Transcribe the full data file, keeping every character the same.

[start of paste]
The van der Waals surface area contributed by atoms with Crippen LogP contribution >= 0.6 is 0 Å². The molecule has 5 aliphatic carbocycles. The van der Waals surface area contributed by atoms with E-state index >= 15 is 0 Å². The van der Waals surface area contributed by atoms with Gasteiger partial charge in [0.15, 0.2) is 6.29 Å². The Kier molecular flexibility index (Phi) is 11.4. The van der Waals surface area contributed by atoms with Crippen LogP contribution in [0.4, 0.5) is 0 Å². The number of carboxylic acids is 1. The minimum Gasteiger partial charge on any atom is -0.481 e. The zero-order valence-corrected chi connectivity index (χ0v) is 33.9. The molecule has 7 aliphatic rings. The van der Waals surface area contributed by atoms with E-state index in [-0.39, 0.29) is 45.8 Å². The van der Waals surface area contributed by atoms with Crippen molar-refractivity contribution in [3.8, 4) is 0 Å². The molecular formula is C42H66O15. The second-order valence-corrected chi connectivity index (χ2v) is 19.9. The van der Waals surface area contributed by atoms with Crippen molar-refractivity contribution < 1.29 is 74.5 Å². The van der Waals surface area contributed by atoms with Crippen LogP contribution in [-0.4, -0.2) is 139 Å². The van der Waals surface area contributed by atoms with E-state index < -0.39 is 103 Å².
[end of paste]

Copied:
The van der Waals surface area contributed by atoms with Crippen LogP contribution >= 0.6 is 0 Å². The molecule has 5 aliphatic carbocycles. The van der Waals surface area contributed by atoms with E-state index >= 15 is 0 Å². The van der Waals surface area contributed by atoms with Gasteiger partial charge in [0.15, 0.2) is 6.29 Å². The Kier molecular flexibility index (Phi) is 11.4. The van der Waals surface area contributed by atoms with Crippen LogP contribution in [0.4, 0.5) is 0 Å². The number of carboxylic acids is 1. The minimum Gasteiger partial charge on any atom is -0.481 e. The zero-order valence-corrected chi connectivity index (χ0v) is 33.9. The molecule has 7 aliphatic rings. The van der Waals surface area contributed by atoms with E-state index in [-0.39, 0.29) is 45.8 Å². The van der Waals surface area contributed by atoms with Crippen molar-refractivity contribution in [3.8, 4) is 0 Å². The molecular formula is C42H66O15. The second-order valence-corrected chi connectivity index (χ2v) is 19.9. The van der Waals surface area contributed by atoms with Crippen molar-refractivity contribution < 1.29 is 74.5 Å². The van der Waals surface area contributed by atoms with Crippen LogP contribution in [-0.4, -0.2) is 139 Å². The van der Waals surface area contributed by atoms with E-state index < -0.39 is 103 Å².